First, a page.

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Experts Hope Trump Makes Cybersecurity An Early Priority

Cybersecurity presents an early challenge for the incoming president, Donald Trump.
Jabin Botsford/The Washington Post/Getty Images
Cybersecurity presents an early challenge for the incoming president, Donald Trump.

President Obama has promised to take action in response to findings by U.S. intelligence agencies that Russia hacked computers at the Democratic National Committee and other Democratic political groups. And one of Donald Trump's first big decisions as president may be whether to continue down the chosen path.

State-sponsored hacking is "arguably one of the biggest threats to the nation," says Jay Kaplan, a former analyst at the National Security Agency. State actors are behind numerous recent hacks, including the federal employee records at the Office of Personnel Management, believed to be the work of China.

In a recent report on enhancing national cybersecurity, the Obama administration avoided addressing the issue of state-sponsored hacking head-on. But it did recommend steps — including training 100,000 new "cybersecurity practitioners" by 2020 — to fix vulnerabilities in government and private networks.

Crowdsourcing offers a path to tackle the challenge, Kaplan says. He is CEO of Synack, which is working with the Pentagon using crowdsourcing "to uncover security holes across the federal government," as he puts it. Right now, the effort is focused on the Defense Department, Kaplan says, but he hopes "to broaden that scope soon."

A new administration may bring other new ways of looking at the problems — or at least that's what Betsy Cooper hopes. She is executive director of the Center for Long-Term Cybersecurity at the University of California, Berkeley.

"We absolutely believe that this is an opportunity for progress," Cooper says, "that a new administration without ties to past government structures creates the opportunity for resetting the playing field."

One proposal is for a cyber workforce incubator to be set up in Silicon Valley, where tech industry experts and government officials could get together to exchange ideas. They would spend a year or two together and then "each group would rotate back to their normal jobs," Cooper says.

The idea is that in that period, the government workers will get "better exposure to the Silicon Valley culture and way of working," Cooper says, while those from the tech industry will better understand "the importance of government problems and the importance of working on these issues in the public sector."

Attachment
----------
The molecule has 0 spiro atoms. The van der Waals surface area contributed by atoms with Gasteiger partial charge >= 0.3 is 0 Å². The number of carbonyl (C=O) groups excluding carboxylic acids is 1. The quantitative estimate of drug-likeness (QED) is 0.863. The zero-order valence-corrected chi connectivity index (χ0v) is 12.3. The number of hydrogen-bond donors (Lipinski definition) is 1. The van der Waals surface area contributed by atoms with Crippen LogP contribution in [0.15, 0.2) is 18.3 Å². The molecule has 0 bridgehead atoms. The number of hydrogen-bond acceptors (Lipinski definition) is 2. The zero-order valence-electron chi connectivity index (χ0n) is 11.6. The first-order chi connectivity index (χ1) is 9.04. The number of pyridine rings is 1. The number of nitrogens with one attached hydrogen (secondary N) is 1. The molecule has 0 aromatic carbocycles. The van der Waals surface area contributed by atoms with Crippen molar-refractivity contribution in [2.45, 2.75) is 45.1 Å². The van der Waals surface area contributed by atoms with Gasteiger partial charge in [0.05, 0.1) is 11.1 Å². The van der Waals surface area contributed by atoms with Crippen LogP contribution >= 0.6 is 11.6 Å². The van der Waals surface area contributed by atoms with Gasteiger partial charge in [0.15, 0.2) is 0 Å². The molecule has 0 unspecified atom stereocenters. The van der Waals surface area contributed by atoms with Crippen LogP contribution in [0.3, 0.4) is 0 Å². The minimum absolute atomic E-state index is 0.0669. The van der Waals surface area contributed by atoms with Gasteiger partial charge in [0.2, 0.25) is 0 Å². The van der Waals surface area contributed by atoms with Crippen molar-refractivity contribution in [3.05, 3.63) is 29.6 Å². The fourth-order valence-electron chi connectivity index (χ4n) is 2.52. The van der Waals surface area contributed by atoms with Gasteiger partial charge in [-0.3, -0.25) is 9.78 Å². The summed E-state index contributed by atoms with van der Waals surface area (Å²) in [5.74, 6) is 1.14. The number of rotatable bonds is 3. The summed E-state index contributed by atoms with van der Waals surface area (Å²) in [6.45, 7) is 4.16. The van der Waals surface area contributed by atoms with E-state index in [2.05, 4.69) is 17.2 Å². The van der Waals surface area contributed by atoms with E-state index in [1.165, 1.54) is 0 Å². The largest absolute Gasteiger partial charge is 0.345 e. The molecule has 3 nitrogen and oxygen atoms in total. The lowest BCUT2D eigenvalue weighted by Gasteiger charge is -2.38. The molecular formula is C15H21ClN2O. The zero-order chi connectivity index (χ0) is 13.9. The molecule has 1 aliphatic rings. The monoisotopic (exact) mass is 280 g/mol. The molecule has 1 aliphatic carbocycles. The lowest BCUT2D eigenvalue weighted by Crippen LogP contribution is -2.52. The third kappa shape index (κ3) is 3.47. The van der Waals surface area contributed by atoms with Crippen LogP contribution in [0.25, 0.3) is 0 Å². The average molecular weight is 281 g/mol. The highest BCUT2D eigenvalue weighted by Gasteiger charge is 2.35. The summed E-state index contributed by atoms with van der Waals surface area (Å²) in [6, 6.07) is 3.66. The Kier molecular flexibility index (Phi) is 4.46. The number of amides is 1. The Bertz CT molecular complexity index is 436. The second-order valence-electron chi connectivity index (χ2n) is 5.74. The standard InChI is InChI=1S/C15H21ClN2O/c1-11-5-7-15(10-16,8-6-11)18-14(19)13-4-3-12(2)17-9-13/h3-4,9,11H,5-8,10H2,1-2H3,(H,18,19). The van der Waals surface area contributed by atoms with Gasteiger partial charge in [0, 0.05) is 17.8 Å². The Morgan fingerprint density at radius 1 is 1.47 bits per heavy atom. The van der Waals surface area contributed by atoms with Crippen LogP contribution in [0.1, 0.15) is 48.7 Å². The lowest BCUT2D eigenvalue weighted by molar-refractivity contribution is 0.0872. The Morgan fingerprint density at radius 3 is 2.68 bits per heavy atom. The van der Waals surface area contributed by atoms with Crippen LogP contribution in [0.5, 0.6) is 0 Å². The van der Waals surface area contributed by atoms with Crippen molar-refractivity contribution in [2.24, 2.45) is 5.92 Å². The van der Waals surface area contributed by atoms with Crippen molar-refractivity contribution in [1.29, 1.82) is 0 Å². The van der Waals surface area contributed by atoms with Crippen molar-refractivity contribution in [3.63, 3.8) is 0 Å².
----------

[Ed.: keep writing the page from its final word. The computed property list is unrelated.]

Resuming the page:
Cooper also suggests a public campaign — like the government has used to get people to buckle their seat belts or to recycle — to get ordinary Americans aware of the importance of things like using strong passwords and other so-called good cyber hygiene practices.

It's not just individuals or government systems that need help with cybersecurity issues.

"I think the president should focus on three things: energy, finance and telecom," says Melissa Hathaway, president of Hathaway Global Strategies, who has worked on cyber issues in the Obama and George W. Bush administrations.

Hathaway, who is also a senior adviser on Harvard University's Cyber Security Project, says the IT systems of utilities and banks have already been infected with malware and are vulnerable to hackers, not only from state sponsors, but also criminals: "If I can bring a utility offline through ransomware or through some other means," she says, "I can cause them to pay to get it restored."

And she points to recent attacks, in which hackers hijacked Internet-connected devices to bring down online services including Twitter and Spotify.

"It's really important that we stop talking about these problems and start solving them," Hathaway says. "And that's going to require leadership; it's going to require focused attention."

She says if Trump wants to make America great again, he needs to address cybersecurity quickly.

Copyright 2020 NPR. To see more, visit https://www.npr.org.

NPR News' Brian Naylor is a correspondent on the Washington Desk. In this role, he covers politics and federal agencies.